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Stage Capsules 

The House of Yes and Mating Cries

Wednesday, Jan 12 2000
The House of Yes
Wendy MacLeod's terrible play relies mostly on the "shocking" exposition of a past sin (brother-sister incest, ho-hum) and its consequences. Director Lori Glumac doesn't bring much to this dog, making a number of clumsy mistakes herself: The actors often don't speak loudly enough to overcome the constant hurricane noises (which should be brought up only during the scene breaks); and for some reason the otherwise inventive set (by Matthew Hollis) has two automobile bucket seats at center stage, an oddity none of the characters appears to notice. Kyle Kannenberg as Anthony expends as little energy as possible, and Padma Moyer as the mother speaks in hushed, extraterrestrial tones that never vary. However, Deirdre Kotch, as the outsider Lesly, has a sweet demeanor that carries her through, and Gregory Dubin as Marty, blandly earnest at first, demonstrates real acting prowess in his seduction of Lesly -- he's fumblingly naive, yet also calculating and determined. Heather Barberie, as the neurotically glamorous Jackie-O, is consistently great throughout. Her thin, elegant arms and legs arrange themselves haphazardly when she flops in a chair; her voice is always audible, even when quavering; and she uses Jackie-O's tics and unhinged-ness to control the family and repel outsiders. Even when beset by technical difficulties, Barberie's skill and preparation let her succeed where the play and production fail.

--By Joe Mader

Mating Cries
In a unique, if invasive, attempt to get everyone stimulated, audience members at Mating Cries are asked to write down the names of their past and present lovers, which the actors then read aloud by candlelight as an introduction to a series of sketches. These skits depict a highly anxious experience of erotic relationships, from a 30-year chronicle of a couple's evolving desires to a young man's date with the Indian goddess Kali at the senior prom. Audacious one-liners, skillful and creative use of puppets and masks, and mime all work well to reintroduce the trials of erotic desire. The show's unfortunate downfall is its reliance on New Age platitudes. Phrases like "Drink from the water of life" and "We have roots in the belly of the same mother" chanted as solutions to conflict assume a certain spiritual dexterity from the audience. At the end of the show audience members are invited to drink wine and share personal tales of their erotic histories. Many couples beat a hasty retreat. Partners Conrad Bishop and Elizabeth Fuller obviously have high ideals for the style of theater they'd like to cultivate, but either its time has yet to come, or -- perhaps -- has already passed.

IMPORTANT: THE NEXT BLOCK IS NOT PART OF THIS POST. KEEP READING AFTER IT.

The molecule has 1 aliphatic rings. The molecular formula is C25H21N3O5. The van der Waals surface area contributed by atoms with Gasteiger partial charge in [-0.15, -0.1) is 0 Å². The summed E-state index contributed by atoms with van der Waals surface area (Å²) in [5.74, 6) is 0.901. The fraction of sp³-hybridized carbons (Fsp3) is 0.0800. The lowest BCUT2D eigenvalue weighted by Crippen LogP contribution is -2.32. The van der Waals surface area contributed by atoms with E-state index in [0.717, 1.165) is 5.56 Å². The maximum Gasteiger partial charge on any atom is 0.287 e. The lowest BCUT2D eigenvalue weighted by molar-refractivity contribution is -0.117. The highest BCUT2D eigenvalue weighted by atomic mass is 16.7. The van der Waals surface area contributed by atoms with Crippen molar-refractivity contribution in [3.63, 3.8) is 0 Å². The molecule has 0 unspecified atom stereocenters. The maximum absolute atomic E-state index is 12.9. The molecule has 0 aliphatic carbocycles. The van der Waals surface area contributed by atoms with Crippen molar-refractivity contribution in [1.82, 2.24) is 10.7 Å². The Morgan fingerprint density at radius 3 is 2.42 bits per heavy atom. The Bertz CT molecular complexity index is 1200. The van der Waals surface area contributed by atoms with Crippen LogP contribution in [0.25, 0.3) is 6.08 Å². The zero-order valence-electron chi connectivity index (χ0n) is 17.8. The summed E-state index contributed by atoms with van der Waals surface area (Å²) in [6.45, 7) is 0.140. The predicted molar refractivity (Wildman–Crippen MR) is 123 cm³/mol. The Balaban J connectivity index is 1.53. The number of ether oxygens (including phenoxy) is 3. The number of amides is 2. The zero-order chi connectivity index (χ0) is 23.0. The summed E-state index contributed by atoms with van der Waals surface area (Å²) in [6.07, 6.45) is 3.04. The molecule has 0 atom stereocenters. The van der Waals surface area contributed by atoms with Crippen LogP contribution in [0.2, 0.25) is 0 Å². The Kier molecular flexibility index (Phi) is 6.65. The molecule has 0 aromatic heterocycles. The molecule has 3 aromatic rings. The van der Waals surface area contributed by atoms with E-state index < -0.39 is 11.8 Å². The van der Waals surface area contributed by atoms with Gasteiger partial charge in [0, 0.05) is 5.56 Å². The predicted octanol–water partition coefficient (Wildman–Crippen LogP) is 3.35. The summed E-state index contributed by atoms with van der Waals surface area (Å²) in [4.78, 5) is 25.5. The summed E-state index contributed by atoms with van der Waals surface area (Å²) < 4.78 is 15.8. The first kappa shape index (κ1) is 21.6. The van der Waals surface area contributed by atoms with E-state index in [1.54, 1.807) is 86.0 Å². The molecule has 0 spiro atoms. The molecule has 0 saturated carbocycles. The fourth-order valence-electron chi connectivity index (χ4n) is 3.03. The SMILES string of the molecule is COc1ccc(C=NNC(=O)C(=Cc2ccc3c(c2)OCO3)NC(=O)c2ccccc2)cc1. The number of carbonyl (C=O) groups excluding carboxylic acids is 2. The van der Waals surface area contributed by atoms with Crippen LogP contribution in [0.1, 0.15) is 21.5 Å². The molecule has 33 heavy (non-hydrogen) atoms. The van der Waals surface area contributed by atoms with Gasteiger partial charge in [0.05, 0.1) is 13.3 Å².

--By Fiona Gow

About The Authors

Fiona Gow


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